I am a Living Time Machine
We lived on the main road in a suberb about 5 miles to the city centre front and back door were never locked never try doing that today
I sure do miss phone booths. It just isn't the same with a cell phone.
I'm not 70, but I remember the Moon landing. We all watched at the home of a neighbor, who had a new color television (Wow!)
Thanks for the walk down memory lane, Terry. That was a very different time and it's surprisingly hard to explain today.
On the bright side, the world seems smaller today then it did as an adolescent in the 60's.
It is easier to learn a foreign language today than it has ever been. Apps for your phone, easy access to foreign language broadcasts, and enterprising young people, who offer free lessons to get you started, and then for a modest fee, will continue to teach you.
I have friends in Britain, Germany and even Bulgaria I would never have met in the world I grew up in. Cactus is a popular hobby in Europe (Don't ask me why) and I send them gift boxes of seedlings and hard-to-find hybrids. My German friends visit every August and we have a ball.
I go through family albums and scrapbooks and look at relatives from previous generations who were old, bent-over and used up way before their time. They led hard lives and the idea of taking care of themselves via diet and exercise would have been regarded as frivolous at best. Real men were too tough to care and inevitably paid the price for their bravado. I'm wearing the same pant size I wore in high school and feel guilty if I don't get to run at least four miles in the morning.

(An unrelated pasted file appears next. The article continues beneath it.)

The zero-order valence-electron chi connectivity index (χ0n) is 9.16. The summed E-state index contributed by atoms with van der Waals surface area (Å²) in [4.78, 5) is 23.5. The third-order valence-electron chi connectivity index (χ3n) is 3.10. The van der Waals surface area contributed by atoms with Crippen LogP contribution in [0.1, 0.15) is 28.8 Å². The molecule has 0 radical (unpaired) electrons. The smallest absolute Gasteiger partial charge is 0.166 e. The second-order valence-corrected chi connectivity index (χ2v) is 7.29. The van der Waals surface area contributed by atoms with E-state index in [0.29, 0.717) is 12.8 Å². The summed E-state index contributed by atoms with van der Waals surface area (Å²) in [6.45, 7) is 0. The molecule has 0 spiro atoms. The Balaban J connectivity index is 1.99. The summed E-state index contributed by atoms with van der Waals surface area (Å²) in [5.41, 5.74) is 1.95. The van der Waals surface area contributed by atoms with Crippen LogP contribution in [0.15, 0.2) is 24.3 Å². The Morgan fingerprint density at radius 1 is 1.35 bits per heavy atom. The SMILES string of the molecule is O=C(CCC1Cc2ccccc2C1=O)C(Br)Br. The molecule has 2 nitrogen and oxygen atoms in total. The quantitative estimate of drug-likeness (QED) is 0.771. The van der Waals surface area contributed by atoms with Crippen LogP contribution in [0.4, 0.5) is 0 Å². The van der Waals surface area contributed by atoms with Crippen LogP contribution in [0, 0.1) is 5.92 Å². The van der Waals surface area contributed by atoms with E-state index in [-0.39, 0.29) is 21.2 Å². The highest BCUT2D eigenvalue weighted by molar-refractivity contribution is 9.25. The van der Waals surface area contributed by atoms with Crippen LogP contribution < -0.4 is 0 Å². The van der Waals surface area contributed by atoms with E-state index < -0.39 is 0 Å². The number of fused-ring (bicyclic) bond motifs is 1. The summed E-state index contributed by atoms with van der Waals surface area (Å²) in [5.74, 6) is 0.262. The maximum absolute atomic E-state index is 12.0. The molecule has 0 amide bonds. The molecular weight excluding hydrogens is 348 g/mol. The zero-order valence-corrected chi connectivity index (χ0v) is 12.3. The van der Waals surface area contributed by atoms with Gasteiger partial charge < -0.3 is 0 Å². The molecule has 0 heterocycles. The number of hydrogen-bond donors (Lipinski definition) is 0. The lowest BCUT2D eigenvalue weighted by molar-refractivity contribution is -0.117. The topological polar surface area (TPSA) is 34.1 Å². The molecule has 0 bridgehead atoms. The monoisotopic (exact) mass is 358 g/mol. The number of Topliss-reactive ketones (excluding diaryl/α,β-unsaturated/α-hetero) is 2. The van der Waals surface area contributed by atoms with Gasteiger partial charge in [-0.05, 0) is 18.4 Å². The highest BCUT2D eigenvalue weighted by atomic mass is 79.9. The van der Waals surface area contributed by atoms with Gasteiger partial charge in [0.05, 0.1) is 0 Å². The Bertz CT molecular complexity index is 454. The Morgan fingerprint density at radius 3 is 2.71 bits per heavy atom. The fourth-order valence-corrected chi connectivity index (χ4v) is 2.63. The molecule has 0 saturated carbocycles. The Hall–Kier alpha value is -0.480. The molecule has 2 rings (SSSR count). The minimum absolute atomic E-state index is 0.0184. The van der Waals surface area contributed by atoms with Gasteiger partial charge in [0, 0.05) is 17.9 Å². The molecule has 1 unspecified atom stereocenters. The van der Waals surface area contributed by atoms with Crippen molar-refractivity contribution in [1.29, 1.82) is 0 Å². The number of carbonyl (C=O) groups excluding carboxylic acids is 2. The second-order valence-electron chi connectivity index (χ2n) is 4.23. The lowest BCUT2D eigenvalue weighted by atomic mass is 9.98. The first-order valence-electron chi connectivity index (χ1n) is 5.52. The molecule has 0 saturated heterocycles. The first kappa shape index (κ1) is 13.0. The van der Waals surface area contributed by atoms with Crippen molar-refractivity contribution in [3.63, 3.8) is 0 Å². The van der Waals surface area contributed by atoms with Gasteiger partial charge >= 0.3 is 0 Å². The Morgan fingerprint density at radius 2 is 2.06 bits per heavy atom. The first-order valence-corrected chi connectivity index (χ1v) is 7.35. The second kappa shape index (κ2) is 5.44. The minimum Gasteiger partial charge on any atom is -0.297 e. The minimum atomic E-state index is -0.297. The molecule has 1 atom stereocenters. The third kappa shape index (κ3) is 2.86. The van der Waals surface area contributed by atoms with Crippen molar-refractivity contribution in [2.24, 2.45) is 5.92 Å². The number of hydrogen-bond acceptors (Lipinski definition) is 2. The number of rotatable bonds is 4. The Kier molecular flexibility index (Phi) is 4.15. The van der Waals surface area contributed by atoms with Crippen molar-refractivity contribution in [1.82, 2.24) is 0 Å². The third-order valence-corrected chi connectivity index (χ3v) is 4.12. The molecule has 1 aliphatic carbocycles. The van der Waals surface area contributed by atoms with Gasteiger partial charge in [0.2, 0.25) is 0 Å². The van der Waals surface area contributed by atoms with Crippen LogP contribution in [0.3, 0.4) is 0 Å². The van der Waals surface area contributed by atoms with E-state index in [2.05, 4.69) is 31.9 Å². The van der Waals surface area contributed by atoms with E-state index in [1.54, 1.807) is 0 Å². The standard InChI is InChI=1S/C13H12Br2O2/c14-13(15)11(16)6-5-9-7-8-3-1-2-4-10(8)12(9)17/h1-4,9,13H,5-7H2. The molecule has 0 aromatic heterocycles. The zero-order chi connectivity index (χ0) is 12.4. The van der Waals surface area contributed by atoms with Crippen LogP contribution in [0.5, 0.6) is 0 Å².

The 50's and 60's were a fertile environment for JW's and kindred groups. Fear, isolation and provincialism are to toxic faiths what air, water and sunlight are to plants. One of the satisfactions of growing older is seeing that slowly change.
I'm not trying to be a contrarian here. (Sorry if that's how it sounds.) I guess what I'm trying to say is age a state of mind.
I enjoyed the trip! I am a little behind you as I was born in the 60's, but I can relate.
I was a free-range child: we left the house and did not report back until supper time or dark, which ever came first.
I still remember my sisters and I riding our bikes to the beach, (at least a 30 minute bike ride)and staying all day without my mom checking on us.
I look back and shake my head. I was 13, my sisters were 10 & 11. But boy did we have a blast!
I do wonder...
What if an electromagnetic pulse fried all the technology everyone relies upon?
Books are on paper; so are letters (which hardly a soul uses to notate or message with) and documents.
Would civilization panic? Sure!
Would a 70-year-old man have a built-in advantage?
Count me in on your reminiscing Terry . We have lived through great times and shared our time space with such characters and artists as Churchill, Einstein, JFK, Bob Dylan, Martin Luther King, The Beatles and more recently Tim Berners Lee - World changers in their own way.
When we were young horses pulling trader's carts were a common site, only wealthy families owned a car (around my way anyway)
Some things are much better, health care and living standards .. but we have lost a lot. I am glad to have lived when I did rather than be born today
Terry, that was great! I will turn 70 in 5 days and I identify with this so much.
Hardly a day passes wherein I overhear a comment from a stray conversation within earshot in which the speaker is clueless about anything which existed before their date of birth.
An age of technology and information proliferation has not made younger folks smarter or better informed, in my experience. It has made them smug.
Their own narrow, short lifetime is the be-all and end-all of significance.
I was spoiled by overlapping generations of great-grandmother, grandmother, mother; each with a grasp of what came before them. Thank goodness they spoke about it and gave me a sense of my place in time and space!
Idk if you are a time machine or a time capsule. :)